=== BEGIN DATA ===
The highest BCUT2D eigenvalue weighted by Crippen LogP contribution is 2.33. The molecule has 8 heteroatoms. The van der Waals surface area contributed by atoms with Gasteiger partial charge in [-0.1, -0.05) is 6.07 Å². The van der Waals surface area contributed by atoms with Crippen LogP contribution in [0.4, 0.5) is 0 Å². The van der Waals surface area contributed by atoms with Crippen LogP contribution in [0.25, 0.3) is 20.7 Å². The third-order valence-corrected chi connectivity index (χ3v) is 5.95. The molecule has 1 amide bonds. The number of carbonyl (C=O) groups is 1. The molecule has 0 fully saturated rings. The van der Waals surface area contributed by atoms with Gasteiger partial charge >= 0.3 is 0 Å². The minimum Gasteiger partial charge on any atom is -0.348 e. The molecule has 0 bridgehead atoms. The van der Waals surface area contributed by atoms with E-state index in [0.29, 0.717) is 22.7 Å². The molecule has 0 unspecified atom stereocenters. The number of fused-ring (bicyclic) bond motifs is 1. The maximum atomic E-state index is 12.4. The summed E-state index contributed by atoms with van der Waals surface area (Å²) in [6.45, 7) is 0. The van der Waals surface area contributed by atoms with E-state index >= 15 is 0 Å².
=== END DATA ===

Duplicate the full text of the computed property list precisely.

The highest BCUT2D eigenvalue weighted by Crippen LogP contribution is 2.33. The molecule has 8 heteroatoms. The van der Waals surface area contributed by atoms with Gasteiger partial charge in [-0.1, -0.05) is 6.07 Å². The van der Waals surface area contributed by atoms with Crippen LogP contribution in [0.4, 0.5) is 0 Å². The van der Waals surface area contributed by atoms with Crippen LogP contribution in [0.25, 0.3) is 20.7 Å². The third-order valence-corrected chi connectivity index (χ3v) is 5.95. The molecule has 1 amide bonds. The number of carbonyl (C=O) groups is 1. The molecule has 0 fully saturated rings. The van der Waals surface area contributed by atoms with Gasteiger partial charge >= 0.3 is 0 Å². The minimum Gasteiger partial charge on any atom is -0.348 e. The molecule has 0 bridgehead atoms. The van der Waals surface area contributed by atoms with E-state index in [0.29, 0.717) is 22.7 Å². The molecule has 0 unspecified atom stereocenters. The number of fused-ring (bicyclic) bond motifs is 1. The maximum atomic E-state index is 12.4. The summed E-state index contributed by atoms with van der Waals surface area (Å²) in [6.45, 7) is 0. The van der Waals surface area contributed by atoms with E-state index >= 15 is 0 Å².